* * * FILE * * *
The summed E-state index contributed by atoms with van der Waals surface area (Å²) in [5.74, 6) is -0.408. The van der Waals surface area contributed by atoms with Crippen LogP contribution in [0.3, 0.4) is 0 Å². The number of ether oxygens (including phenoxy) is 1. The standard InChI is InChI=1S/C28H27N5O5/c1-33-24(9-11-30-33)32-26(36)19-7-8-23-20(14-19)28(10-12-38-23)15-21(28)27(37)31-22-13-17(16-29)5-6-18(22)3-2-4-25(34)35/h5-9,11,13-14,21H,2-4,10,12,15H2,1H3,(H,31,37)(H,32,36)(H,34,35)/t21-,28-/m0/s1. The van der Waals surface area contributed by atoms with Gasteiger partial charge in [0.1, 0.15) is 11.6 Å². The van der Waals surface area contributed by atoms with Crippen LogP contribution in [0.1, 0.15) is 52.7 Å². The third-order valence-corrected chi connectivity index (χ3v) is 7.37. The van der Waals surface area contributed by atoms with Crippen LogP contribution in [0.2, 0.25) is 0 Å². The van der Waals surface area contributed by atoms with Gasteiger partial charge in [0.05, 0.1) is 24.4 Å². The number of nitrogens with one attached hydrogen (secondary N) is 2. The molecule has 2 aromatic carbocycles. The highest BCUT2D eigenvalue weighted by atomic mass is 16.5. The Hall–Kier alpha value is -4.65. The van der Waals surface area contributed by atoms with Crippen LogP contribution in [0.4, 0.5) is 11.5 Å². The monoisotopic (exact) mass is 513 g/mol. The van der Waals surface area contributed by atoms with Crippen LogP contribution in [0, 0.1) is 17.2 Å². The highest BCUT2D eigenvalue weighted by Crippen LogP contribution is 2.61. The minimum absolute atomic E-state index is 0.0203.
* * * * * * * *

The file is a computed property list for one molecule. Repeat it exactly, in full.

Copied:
The summed E-state index contributed by atoms with van der Waals surface area (Å²) in [5.74, 6) is -0.408. The van der Waals surface area contributed by atoms with Crippen LogP contribution in [0.3, 0.4) is 0 Å². The number of ether oxygens (including phenoxy) is 1. The standard InChI is InChI=1S/C28H27N5O5/c1-33-24(9-11-30-33)32-26(36)19-7-8-23-20(14-19)28(10-12-38-23)15-21(28)27(37)31-22-13-17(16-29)5-6-18(22)3-2-4-25(34)35/h5-9,11,13-14,21H,2-4,10,12,15H2,1H3,(H,31,37)(H,32,36)(H,34,35)/t21-,28-/m0/s1. The van der Waals surface area contributed by atoms with Gasteiger partial charge in [0.1, 0.15) is 11.6 Å². The van der Waals surface area contributed by atoms with Crippen LogP contribution in [0.1, 0.15) is 52.7 Å². The third-order valence-corrected chi connectivity index (χ3v) is 7.37. The van der Waals surface area contributed by atoms with Crippen LogP contribution in [0.2, 0.25) is 0 Å². The van der Waals surface area contributed by atoms with Gasteiger partial charge in [0.05, 0.1) is 24.4 Å². The number of nitrogens with one attached hydrogen (secondary N) is 2. The molecule has 2 aromatic carbocycles. The highest BCUT2D eigenvalue weighted by atomic mass is 16.5. The Hall–Kier alpha value is -4.65. The van der Waals surface area contributed by atoms with Crippen LogP contribution in [0.4, 0.5) is 11.5 Å². The monoisotopic (exact) mass is 513 g/mol. The van der Waals surface area contributed by atoms with Crippen LogP contribution in [0, 0.1) is 17.2 Å². The highest BCUT2D eigenvalue weighted by Crippen LogP contribution is 2.61. The minimum absolute atomic E-state index is 0.0203.